Now that you’ve decided to have joint replacement surgery, you’re probably curious about what you can do to help ensure a successful outcome.


Understand the Risks

Hip, knee and shoulder replacement surgeries are very common procedures with close to a million procedures being done each year in the United States.1 It’s important to fully understand the risks and potential complications of your surgery. The complication rate after joint replacement is very low. However, when complications do occur, they can prolong or limit full recovery.

Your doctor will explain the potential risks and complications of total joint replacement, including those related to the surgery in addition to those that can occur after your surgery. Some of the more common complications of joint replacement surgery include infection, blood clots, nerve injury, and problems with the prosthesis, like loosening or dislocation. Most complications can be treated successfully.


Preoperative Testing

All patients are required to have routine bloodwork and urinalysis performed within 14 days of the scheduled surgery. Patients are also required to have a physical examination which can be performed at any time within 30 days of surgery. If you are over 50 years old, you may be required to have an EKG and chest x-ray performed as well. Most pre-admission tests and evaluations can be performed by your personal physician.

Prepare Your Body

  • If you smoke, cut down or quit. Smoking affects blood circulation, delays healing and slows recovery. It also raises your chances of complications and infection during and after the surgery.
  • Eat a nutritious, well-balanced diet. If you are overweight, there will be more stress placed on your new hip or knee joint. In some cases, your doctor may recommend a weight loss program prior to joint replacement surgery.
  • Pre-op exercises - Ask your doctor about exercises you can do before surgery. If you are having a hip or knee replacement, strengthening your upper body will make it easier to use crutches or a walker after surgery.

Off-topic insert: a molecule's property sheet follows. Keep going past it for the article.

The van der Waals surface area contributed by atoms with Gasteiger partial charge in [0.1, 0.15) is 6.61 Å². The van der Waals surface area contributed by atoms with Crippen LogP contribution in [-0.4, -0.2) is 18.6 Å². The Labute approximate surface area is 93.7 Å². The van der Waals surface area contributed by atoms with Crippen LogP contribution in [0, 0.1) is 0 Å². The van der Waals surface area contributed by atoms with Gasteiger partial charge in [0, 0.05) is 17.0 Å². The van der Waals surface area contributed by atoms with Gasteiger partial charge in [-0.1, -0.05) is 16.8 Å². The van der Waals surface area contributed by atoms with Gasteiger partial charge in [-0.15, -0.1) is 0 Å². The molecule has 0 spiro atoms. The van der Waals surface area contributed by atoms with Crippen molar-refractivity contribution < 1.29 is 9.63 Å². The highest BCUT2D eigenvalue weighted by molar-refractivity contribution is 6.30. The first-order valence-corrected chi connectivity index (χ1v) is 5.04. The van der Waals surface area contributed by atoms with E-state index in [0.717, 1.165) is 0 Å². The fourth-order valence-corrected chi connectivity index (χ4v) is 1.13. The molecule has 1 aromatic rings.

Prepare Your Home

  • Consider having someone drive and stay home with you after your surgery until you can perform activities of daily living independently and safely.
  • Make arrangements for help with house work (outdoor work, pet care, etc.) for at least 2 weeks after surgery.
  • Do laundry the day before surgery and put clean linens on your bed.
  • Place items you use regularly at arm level, so you do not have to reach up or bend down.
  • Consider modifying your bathroom to include a shower chair, non-slip bathmat, gripping bar, or raised toilet seat.
  • Check rooms for tripping hazards.
  • Prepare meals in advance and freeze them. You can also purchase prepared meals that are easy to heat up.
  • Purchase post-surgery therapy products if required.


Understand the Risks

You should not eat or drink from midnight on the day of your surgery. If your surgeon allows you to take a medication the morning of surgery, you should take it with the least amount of water necessary.

Come Prepared

Patients are generally requested to arrive at the hospital 2 hours before their scheduled surgery time. This allows time to go through the admission process, change into a hospital gown, as well as meet the anesthesiologist and nursing personnel who will be with you during your surgery and will be able to answer any questions and put your mind at ease.

What to Bring:

  • Photo ID and insurance card
  •  Comfortable slippers with non-skid soles
  • A knee-length robe or gown
  • Personal care items such as a hairbrush, denture case, eyeglasses, contact lens case
  • Any medications you take regularly
  • Comfortable and loose-fitting clothing wear home from the hospital
  • Cane, crutches or walker, if using prior to surgery
  • Friend or family member
  • Please leave your jewelry, money, and valuables at home.


Exercise is an important part of the recovery process. Your doctor or physical therapist will provide you with specific exercises to help restore movement and strengthen the joint. In general, your doctor will encourage you to use your “new” joint shortly after your operation, sometimes even the same day. You will work with a physical therapist to resume daily activities and strengthen muscles. Although it may be challenging at times, it’s important to follow your doctor’s post-op instructions to help speed your recovery.

Most patients will experience some temporary pain in the replaced joint. Remember the body is adjusting to the new joint and the tissues around the joint are healing. After surgery, expect some tenderness and stiffness, but some signs and symptoms may suggest the development of complications.


  • Fever after the second day following surgery
  • Increasing pain or swelling
  • Redness, warmth, or tenderness which may suggest a wound infection
  • Unusual bleeding (some surgical wound drainage is normal and, in fact, desirable)
  • Numbness or tingling of the affected body part

Please consult with your physician with any additional questions or concerns specific to your individual scenario. The vast majority of individuals who have joint replacement surgery experience a dramatic reduction in joint pain, improved motion of their surgical joint, and can participate in and enjoy the activities of daily living.